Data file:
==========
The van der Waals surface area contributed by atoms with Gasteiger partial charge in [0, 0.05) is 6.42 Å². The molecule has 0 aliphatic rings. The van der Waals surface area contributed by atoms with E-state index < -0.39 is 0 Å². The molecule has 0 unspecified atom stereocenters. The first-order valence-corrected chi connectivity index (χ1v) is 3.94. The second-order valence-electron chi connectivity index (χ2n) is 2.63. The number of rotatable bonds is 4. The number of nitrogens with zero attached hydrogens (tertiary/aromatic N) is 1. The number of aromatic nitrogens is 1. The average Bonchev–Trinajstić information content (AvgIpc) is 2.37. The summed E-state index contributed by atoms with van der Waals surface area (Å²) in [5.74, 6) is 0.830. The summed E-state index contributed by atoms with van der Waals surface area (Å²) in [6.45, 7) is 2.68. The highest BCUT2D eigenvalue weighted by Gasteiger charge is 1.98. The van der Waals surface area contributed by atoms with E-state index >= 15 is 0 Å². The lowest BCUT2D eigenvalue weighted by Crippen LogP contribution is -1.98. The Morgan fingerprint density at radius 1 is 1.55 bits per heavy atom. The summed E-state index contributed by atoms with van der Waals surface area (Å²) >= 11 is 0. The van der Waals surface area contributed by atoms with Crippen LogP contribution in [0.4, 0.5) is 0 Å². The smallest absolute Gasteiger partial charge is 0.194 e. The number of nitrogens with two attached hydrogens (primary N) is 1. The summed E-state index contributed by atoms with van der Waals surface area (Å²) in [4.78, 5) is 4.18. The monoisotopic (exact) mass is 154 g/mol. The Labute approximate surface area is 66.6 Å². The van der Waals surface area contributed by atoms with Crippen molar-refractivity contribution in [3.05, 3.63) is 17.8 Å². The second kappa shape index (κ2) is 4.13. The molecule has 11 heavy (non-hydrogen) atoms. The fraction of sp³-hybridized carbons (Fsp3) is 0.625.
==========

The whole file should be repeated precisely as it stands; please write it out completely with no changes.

The van der Waals surface area contributed by atoms with Gasteiger partial charge in [0, 0.05) is 6.42 Å². The molecule has 0 aliphatic rings. The van der Waals surface area contributed by atoms with E-state index < -0.39 is 0 Å². The molecule has 0 unspecified atom stereocenters. The first-order valence-corrected chi connectivity index (χ1v) is 3.94. The second-order valence-electron chi connectivity index (χ2n) is 2.63. The number of rotatable bonds is 4. The number of nitrogens with zero attached hydrogens (tertiary/aromatic N) is 1. The number of aromatic nitrogens is 1. The average Bonchev–Trinajstić information content (AvgIpc) is 2.37. The summed E-state index contributed by atoms with van der Waals surface area (Å²) in [5.74, 6) is 0.830. The summed E-state index contributed by atoms with van der Waals surface area (Å²) in [6.45, 7) is 2.68. The highest BCUT2D eigenvalue weighted by Gasteiger charge is 1.98. The van der Waals surface area contributed by atoms with E-state index >= 15 is 0 Å². The lowest BCUT2D eigenvalue weighted by Crippen LogP contribution is -1.98. The Morgan fingerprint density at radius 1 is 1.55 bits per heavy atom. The summed E-state index contributed by atoms with van der Waals surface area (Å²) >= 11 is 0. The van der Waals surface area contributed by atoms with Crippen LogP contribution in [0.4, 0.5) is 0 Å². The smallest absolute Gasteiger partial charge is 0.194 e. The number of nitrogens with two attached hydrogens (primary N) is 1. The summed E-state index contributed by atoms with van der Waals surface area (Å²) in [4.78, 5) is 4.18. The monoisotopic (exact) mass is 154 g/mol. The Labute approximate surface area is 66.6 Å². The van der Waals surface area contributed by atoms with Crippen molar-refractivity contribution in [3.05, 3.63) is 17.8 Å². The second kappa shape index (κ2) is 4.13. The molecule has 11 heavy (non-hydrogen) atoms. The fraction of sp³-hybridized carbons (Fsp3) is 0.625.